How Blockchain Works201002
Blockchain is a piece of software made to create decentralized databases.
The device is entirely "open source", which means that anyone has the capacity to view, edit and propose changes to the underlying code base.
Whilst it has become ever more popular thanks to Bitcoin's growth - it really is been around since 2008, making it around ten years old (ancient in computing terms).
The most important point about NETWORKING is it was designed to create applications that do not require a central data processing service. Which means that if you're employing a system build on top of it (namely Bitcoin) - your data will be stored on 1,000's of "independent" servers all over the world (not of any central service).
The way the service works is simply by creating a "ledger". This ledger allows users to make "transactions" with each other - having the contents of those transactions stored in new "blocks" of every "blockchain" database.
With respect to the application creating the transactions, they must be encrypted with different algorithms. Because this encryption uses cryptography to "scramble" the info stored in each new "block", the term "crypto" describes the process of cryptographically securing any new blockchain data an application may create.
To completely understand how it works, you have to appreciate that "blockchain" just isn't new technology - it really uses technology in a slightly different way. The main of it can be a data graph known as "merkle trees". Merkle trees are essentially methods of computer systems to hold chronologically ordered "versions" of the data-set, allowing them to manage continual upgrades to that particular data.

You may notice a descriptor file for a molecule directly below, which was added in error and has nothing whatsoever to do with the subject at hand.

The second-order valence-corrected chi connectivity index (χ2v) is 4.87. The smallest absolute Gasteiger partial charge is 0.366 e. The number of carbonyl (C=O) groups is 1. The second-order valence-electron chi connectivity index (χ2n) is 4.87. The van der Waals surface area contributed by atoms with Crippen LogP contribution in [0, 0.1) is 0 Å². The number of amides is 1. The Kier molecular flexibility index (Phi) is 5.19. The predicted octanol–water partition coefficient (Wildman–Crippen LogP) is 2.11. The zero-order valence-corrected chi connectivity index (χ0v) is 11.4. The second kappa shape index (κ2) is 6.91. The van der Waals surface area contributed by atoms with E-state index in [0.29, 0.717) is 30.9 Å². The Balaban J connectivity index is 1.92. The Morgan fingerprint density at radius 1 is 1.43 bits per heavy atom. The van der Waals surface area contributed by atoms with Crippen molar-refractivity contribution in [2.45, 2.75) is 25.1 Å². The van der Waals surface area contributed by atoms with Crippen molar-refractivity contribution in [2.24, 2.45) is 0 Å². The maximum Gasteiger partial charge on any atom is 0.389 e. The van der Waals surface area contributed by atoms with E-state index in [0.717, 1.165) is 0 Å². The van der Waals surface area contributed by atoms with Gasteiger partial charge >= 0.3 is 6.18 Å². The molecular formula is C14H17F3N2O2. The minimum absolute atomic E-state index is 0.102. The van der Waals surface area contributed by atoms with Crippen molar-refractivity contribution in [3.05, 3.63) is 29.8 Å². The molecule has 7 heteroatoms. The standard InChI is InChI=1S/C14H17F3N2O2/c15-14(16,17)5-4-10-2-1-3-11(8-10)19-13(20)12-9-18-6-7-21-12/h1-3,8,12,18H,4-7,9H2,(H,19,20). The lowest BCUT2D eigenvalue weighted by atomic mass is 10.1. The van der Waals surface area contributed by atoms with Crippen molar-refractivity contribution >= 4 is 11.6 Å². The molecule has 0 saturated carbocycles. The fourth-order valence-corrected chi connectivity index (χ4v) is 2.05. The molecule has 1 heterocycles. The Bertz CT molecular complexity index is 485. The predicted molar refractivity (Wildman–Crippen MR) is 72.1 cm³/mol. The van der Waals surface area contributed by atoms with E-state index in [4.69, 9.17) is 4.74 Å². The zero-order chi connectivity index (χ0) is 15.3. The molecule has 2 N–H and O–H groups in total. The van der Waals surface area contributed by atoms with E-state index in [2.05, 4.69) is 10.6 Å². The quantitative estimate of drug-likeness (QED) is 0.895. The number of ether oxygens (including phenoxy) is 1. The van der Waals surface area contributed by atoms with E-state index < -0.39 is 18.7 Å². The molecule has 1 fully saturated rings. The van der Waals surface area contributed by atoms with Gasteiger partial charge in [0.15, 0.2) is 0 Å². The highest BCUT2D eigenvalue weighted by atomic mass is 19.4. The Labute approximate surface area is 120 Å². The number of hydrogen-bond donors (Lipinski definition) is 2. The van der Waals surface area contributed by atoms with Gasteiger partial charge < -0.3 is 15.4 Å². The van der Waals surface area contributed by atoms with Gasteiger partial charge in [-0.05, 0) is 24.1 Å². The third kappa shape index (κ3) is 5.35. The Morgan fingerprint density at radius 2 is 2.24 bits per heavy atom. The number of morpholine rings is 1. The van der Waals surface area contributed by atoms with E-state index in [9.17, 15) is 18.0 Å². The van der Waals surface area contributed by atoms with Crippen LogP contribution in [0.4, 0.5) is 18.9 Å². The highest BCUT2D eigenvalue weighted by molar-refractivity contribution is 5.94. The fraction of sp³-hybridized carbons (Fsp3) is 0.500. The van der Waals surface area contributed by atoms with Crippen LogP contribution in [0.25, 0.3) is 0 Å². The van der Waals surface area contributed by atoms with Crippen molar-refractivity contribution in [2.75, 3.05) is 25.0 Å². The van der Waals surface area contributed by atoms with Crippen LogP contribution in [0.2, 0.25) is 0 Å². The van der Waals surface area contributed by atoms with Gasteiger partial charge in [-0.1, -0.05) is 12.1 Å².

The reason this is important is because current "data" systems are what could be described as "2D" - meaning they don't have any approach to track updates towards the core dataset. The info is basically kept entirely since it is - with any updates applied right to it. Whilst you'll find nothing wrong with this, it does pose a problem in that it indicates that data either needs to be updated manually, or his very difficult to update.
The solution that "blockchain" provides is actually the creation of "versions" of the data. Each "block" included with a "chain" (a "chain" being a database) gives a list of new transactions for your data. Which means if you're able to tie this functionality into a system which facilitates the transaction of data between several users (messaging etc), you'll be able to create a totally independent system.
This is what we've seen using the likes of Bitcoin. Contrary to popular belief, Bitcoin isn't a "currency" by itself; it's a public ledger of economic transactions.
This public ledger is encrypted so that only the participants in the transactions have the ability to see/edit the data (hence the name "crypto")... but more so, the fact that the information is stored-on, and processed-by 1,000's of servers around the world means the service can operate independently of any banks (its main draw).
Obviously, issues with Bitcoin's underlying idea etc aside, the underpin with the service is that it is basically a method that works across a network of processing machines (called "miners"). They are all running the "blockchain" software - and attempt to "compile" new transactions into "blocks" that keeps the Bitcoin database as updated as possible.